I was reading an interesting article on Investopedia called Sudden Wealth Syndrome: The Great Destroyer of Prosperity. Evidently, the only thing worse than being broke is to suddenly become wealthy. This article provides a number of examples of people who won the lottery and it ruined their lives. Me personally, I would be willing to take the risk. But, I can see how easy money can become a problem.
Dream vs. Reality
I think the biggest problem with sudden wealth is that the dream is very different from the reality. People who dream of winning the lottery think it will solve all of their money problems, when it often creates more problems than it solves. Instead of a happy life of leisure they are now tasked with the responsibility of managing this wealth. Or, they quickly squander it and wind up in worse financial condition than before.
The reality is that wealth is a lot more difficult to manage than a humble paycheck. Finding the proper types of investments and avoiding unnecessary tax liability is complex and difficult. It can bring a lot of stress and pressure. I know someone who recently inherited some money and spent it before paying the taxes to the IRS. Needless to say, he is in a lot of trouble and way worse off than if he had never inherited the money.
Moochers & Opportunists
Another thing that happens to athletes, entertainers and lottery winners is they are overrun by people looking for a piece of their fortune. Soon, there are salesmen, agents and financial advisers contacting the recipient at their most naive and vulnerable time. They know the longer someone holds onto their money the less like they are going to give it up. But, if they can catch the athlete that just signed or the lottery winner who just cashed their check, they have a great opportunity to convince them to part with their money.
Another huge problem is that friends and family feel entitled to the good fortune of others. They have the same lottery mentality as the actual winner and see it as a way to end their own financial problems. Unfortunately, helping others in need often discourages them from helping themselves. The good deed soon becomes expected and the financial assistance becomes an ongoing liability. People with money are expected to pay for the meals, drinks and other expenses of those who don’t. Soon, there is an entourage.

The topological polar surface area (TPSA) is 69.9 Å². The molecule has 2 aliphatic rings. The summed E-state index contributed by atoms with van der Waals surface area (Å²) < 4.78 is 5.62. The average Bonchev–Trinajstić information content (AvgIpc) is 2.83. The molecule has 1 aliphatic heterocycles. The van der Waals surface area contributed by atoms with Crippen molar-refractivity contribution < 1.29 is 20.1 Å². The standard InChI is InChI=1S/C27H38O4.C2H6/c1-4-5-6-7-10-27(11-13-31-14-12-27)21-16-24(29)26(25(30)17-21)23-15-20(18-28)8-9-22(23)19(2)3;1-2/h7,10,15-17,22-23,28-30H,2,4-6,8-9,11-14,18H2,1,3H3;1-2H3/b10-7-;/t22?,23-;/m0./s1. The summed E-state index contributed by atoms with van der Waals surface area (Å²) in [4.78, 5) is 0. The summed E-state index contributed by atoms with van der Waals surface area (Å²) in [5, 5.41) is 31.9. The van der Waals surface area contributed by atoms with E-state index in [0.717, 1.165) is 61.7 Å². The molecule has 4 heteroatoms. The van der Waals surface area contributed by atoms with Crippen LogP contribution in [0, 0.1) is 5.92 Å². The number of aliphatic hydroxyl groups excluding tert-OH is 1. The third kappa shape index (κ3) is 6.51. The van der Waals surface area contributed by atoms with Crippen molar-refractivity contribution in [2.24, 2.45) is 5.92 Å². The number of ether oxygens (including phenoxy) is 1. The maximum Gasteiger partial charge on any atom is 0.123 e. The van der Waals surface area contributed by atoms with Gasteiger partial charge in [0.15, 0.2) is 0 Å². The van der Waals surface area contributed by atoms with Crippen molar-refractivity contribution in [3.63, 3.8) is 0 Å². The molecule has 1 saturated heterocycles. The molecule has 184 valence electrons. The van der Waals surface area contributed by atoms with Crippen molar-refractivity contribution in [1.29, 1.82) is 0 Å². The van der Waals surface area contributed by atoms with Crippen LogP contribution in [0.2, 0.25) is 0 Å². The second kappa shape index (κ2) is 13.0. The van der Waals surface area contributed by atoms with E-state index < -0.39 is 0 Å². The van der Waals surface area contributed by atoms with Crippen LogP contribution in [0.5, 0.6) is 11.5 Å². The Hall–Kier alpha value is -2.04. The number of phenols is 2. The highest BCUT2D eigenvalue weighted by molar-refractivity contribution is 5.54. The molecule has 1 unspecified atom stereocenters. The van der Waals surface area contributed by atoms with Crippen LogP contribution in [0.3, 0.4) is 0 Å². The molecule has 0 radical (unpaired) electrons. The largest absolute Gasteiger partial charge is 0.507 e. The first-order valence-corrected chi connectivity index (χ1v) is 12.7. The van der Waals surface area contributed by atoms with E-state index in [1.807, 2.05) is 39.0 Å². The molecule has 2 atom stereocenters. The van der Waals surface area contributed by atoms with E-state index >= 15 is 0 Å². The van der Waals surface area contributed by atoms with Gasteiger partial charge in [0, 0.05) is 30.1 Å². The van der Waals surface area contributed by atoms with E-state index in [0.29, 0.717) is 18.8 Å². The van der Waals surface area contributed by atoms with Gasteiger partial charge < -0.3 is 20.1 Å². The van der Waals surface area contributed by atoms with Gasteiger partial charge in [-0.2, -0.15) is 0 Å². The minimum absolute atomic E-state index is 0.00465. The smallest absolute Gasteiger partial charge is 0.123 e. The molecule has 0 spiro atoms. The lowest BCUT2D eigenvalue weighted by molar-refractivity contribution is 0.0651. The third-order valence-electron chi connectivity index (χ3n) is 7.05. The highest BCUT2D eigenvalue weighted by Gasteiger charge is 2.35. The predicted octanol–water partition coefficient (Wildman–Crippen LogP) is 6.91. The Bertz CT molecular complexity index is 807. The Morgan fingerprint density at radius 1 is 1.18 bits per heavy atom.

Shiny Things & Divorce
Mansions, boats, exotic cars and jewelry can quickly deplete millions of dollars in income. In addition to the cost to buy them, there are very high taxes, insurance, operating and maintenance costs. Houses can become a huge liability for people who move often or lose part of their income. Shiny things lose a lot of their value the minute someone buys them. Purchasing baubles and liabilities can evaporate a lot of money in a hurry. Looking rich can make someone poor.
It’s a well known statistic that 85% of professional athletes are either bankrupt or divorced within five years of their final paycheck. Child and spousal support is a big part of this equation. Kobe Bryant just got divorced and it’s estimated that it will cost him $75 million. I’m pretty sure Kobe will rebound from this financial setback, but others aren’t so lucky. Getting divorced near the end of their career can be devastating. Child support is another huge problem, since a career in professional sports rarely lasts 18 years, but the child support payments do.
The Bottom Line
The bottom line is that it’s far better to accumulate and enjoy wealth over time. If someone is fortunate enough to suddenly become wealthy, they will need a lot of wisdom and discipline to turn it into a positive experience.
“Who is rich? He who rejoices in his portion.”
This post was featured on the Carnival of Personal Finance over at Girls Just Wanna Have Funds. If you aren’t familiar with the Carnival of Personal Finance, you need to check it out. It’s full of fascinating stories and great advice.